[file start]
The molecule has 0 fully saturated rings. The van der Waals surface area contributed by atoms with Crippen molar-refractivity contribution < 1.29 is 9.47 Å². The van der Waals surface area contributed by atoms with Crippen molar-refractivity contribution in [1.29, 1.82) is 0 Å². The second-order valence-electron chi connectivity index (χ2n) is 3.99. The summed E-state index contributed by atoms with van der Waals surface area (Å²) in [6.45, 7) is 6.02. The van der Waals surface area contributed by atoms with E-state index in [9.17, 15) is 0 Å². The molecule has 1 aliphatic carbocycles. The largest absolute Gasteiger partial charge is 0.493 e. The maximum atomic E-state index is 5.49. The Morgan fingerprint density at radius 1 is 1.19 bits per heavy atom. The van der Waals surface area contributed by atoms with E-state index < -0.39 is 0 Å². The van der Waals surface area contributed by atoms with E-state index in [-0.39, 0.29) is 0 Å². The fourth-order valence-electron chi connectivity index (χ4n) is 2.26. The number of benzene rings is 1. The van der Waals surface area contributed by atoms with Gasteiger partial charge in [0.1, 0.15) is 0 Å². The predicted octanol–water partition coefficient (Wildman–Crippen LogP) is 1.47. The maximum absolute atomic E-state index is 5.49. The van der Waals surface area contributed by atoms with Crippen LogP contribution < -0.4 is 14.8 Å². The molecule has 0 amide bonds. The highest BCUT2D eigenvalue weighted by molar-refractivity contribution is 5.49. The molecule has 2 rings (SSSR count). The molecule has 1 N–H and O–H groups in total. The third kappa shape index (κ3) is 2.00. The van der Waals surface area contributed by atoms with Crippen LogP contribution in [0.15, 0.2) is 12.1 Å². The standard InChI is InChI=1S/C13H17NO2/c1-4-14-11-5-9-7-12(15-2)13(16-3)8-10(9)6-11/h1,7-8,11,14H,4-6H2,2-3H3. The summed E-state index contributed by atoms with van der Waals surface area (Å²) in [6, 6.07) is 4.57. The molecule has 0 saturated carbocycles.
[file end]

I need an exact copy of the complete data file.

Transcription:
The molecule has 0 fully saturated rings. The van der Waals surface area contributed by atoms with Crippen molar-refractivity contribution < 1.29 is 9.47 Å². The van der Waals surface area contributed by atoms with Crippen molar-refractivity contribution in [1.29, 1.82) is 0 Å². The second-order valence-electron chi connectivity index (χ2n) is 3.99. The summed E-state index contributed by atoms with van der Waals surface area (Å²) in [6.45, 7) is 6.02. The van der Waals surface area contributed by atoms with E-state index in [9.17, 15) is 0 Å². The molecule has 1 aliphatic carbocycles. The largest absolute Gasteiger partial charge is 0.493 e. The maximum atomic E-state index is 5.49. The Morgan fingerprint density at radius 1 is 1.19 bits per heavy atom. The van der Waals surface area contributed by atoms with E-state index < -0.39 is 0 Å². The van der Waals surface area contributed by atoms with E-state index in [-0.39, 0.29) is 0 Å². The fourth-order valence-electron chi connectivity index (χ4n) is 2.26. The number of benzene rings is 1. The van der Waals surface area contributed by atoms with Gasteiger partial charge in [0.1, 0.15) is 0 Å². The predicted octanol–water partition coefficient (Wildman–Crippen LogP) is 1.47. The maximum absolute atomic E-state index is 5.49. The van der Waals surface area contributed by atoms with Crippen LogP contribution < -0.4 is 14.8 Å². The molecule has 0 amide bonds. The highest BCUT2D eigenvalue weighted by molar-refractivity contribution is 5.49. The molecule has 2 rings (SSSR count). The molecule has 1 N–H and O–H groups in total. The third kappa shape index (κ3) is 2.00. The van der Waals surface area contributed by atoms with Crippen LogP contribution in [0.15, 0.2) is 12.1 Å². The standard InChI is InChI=1S/C13H17NO2/c1-4-14-11-5-9-7-12(15-2)13(16-3)8-10(9)6-11/h1,7-8,11,14H,4-6H2,2-3H3. The summed E-state index contributed by atoms with van der Waals surface area (Å²) in [6, 6.07) is 4.57. The molecule has 0 saturated carbocycles.